The frame, evoking 'light' and 'truth' with golden spheres and antique-bronzed bas-reliefs in celebration of the Egyptian sun-deity Isis, reflects the antique fashion promoted by George Smith's, Collection of Designs for Household Furniture and Interior Decoration, London, 1808. With its ribbon-fretted Zodiac signs accompanied by winged sun discs supported by Egytian hermed and cobra-enriched pilasters, it relates in particular to Smith's pattern for a mirror frame in a bedroom, whose ornaments he advised should represent 'bronzed metal' apartment (pl. 127). It exemplifies the combined Egyptian and French antique taste promoted by the connoisseur Thomas Hope and his architect C.H. Tatham; and in particular through Hope's commission of Egyptian furniture enriched with bas-reliefs (see T. Hope, Household Furniture and Interior Decoration, 1807). Hope's publication, which coincided with George III's presentation to the British Museum of some French-gathered Egyptian antiquities, promoted the concept of furniture being made to 'speak' a symbolic language. This language is reflected both in this Dublin mirror, and the other antique patterns issued by George Smith (d. 1826), 'upholder extraordinary to the Prince of Wales [later King George IV]'.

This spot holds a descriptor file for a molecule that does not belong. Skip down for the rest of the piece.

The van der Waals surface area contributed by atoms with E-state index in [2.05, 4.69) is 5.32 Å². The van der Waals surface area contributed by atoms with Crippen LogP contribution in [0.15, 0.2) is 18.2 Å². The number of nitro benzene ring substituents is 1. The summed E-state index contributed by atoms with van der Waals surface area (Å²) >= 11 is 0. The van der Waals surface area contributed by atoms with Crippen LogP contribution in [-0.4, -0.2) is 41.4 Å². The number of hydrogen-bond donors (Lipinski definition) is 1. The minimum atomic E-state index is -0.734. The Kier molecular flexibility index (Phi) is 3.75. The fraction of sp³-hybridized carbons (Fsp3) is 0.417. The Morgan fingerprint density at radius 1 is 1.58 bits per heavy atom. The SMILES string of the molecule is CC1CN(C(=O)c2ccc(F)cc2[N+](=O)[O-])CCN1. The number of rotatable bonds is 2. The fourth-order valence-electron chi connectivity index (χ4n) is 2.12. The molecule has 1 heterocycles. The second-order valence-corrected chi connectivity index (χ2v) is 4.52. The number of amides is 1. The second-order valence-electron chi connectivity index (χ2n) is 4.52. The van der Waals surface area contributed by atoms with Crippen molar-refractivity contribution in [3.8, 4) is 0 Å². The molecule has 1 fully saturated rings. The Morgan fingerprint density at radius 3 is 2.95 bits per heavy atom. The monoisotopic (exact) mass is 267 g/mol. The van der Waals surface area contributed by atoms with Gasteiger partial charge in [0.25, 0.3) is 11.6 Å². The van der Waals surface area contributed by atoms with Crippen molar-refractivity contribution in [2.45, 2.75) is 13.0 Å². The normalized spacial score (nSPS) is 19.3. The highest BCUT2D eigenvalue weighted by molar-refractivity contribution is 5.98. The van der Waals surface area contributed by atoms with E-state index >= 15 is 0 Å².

It bears the label that had been adopted in 1805 by the Dublin court carver, gilder and looking glass maker Joshua Kearney, following his establishment in Henry Street (J. Peill and the Knight of Glin, Irish Furniture, New Haven and London, 2007, p. 293). It is possible that it was executed around 1813 following the establishment in that year of the 'Bronze figure manufacturer' Cornelius de Groot as Kearney's neighbour at no. 60 Henry Street. De Groot's label, as 'Carver, Gilder and Picture Frame Maker' (ibid., p. 276) has been recorded on a similar mirror from Milltown House, co. Limerick, and was sold anonymously, Christie's, London, 19 November 1987, lot 34 (£16,500).